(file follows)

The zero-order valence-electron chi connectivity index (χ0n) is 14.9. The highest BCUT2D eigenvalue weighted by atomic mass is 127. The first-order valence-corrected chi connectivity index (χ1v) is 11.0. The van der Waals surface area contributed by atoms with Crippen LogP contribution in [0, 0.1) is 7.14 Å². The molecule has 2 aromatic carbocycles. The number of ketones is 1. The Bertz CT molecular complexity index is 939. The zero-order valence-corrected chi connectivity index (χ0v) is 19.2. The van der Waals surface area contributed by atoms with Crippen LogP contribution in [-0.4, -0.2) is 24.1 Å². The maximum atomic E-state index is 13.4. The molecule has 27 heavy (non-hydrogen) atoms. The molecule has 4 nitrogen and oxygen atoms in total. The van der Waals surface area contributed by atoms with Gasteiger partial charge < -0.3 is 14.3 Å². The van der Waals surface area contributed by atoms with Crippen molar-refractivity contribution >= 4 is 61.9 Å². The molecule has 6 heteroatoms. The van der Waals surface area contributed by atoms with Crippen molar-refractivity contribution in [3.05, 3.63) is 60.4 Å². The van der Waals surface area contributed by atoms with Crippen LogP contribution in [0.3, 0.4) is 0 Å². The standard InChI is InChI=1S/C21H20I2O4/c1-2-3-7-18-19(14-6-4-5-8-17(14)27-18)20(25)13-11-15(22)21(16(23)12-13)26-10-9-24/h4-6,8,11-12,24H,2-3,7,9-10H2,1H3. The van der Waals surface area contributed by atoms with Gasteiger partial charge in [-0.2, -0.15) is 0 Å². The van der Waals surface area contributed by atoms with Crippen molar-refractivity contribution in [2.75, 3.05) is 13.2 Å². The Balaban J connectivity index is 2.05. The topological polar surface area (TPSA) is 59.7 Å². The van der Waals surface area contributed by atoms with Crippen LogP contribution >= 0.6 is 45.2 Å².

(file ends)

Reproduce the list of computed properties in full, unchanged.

The zero-order valence-electron chi connectivity index (χ0n) is 14.9. The highest BCUT2D eigenvalue weighted by atomic mass is 127. The first-order valence-corrected chi connectivity index (χ1v) is 11.0. The van der Waals surface area contributed by atoms with Crippen LogP contribution in [0, 0.1) is 7.14 Å². The molecule has 2 aromatic carbocycles. The number of ketones is 1. The Bertz CT molecular complexity index is 939. The zero-order valence-corrected chi connectivity index (χ0v) is 19.2. The van der Waals surface area contributed by atoms with Crippen LogP contribution in [-0.4, -0.2) is 24.1 Å². The maximum atomic E-state index is 13.4. The molecule has 27 heavy (non-hydrogen) atoms. The molecule has 4 nitrogen and oxygen atoms in total. The van der Waals surface area contributed by atoms with Gasteiger partial charge < -0.3 is 14.3 Å². The van der Waals surface area contributed by atoms with Crippen molar-refractivity contribution >= 4 is 61.9 Å². The molecule has 6 heteroatoms. The van der Waals surface area contributed by atoms with Crippen molar-refractivity contribution in [3.05, 3.63) is 60.4 Å². The van der Waals surface area contributed by atoms with Crippen LogP contribution in [0.3, 0.4) is 0 Å². The standard InChI is InChI=1S/C21H20I2O4/c1-2-3-7-18-19(14-6-4-5-8-17(14)27-18)20(25)13-11-15(22)21(16(23)12-13)26-10-9-24/h4-6,8,11-12,24H,2-3,7,9-10H2,1H3. The van der Waals surface area contributed by atoms with Gasteiger partial charge in [-0.2, -0.15) is 0 Å². The van der Waals surface area contributed by atoms with Crippen molar-refractivity contribution in [2.75, 3.05) is 13.2 Å². The Balaban J connectivity index is 2.05. The topological polar surface area (TPSA) is 59.7 Å². The van der Waals surface area contributed by atoms with Crippen LogP contribution >= 0.6 is 45.2 Å².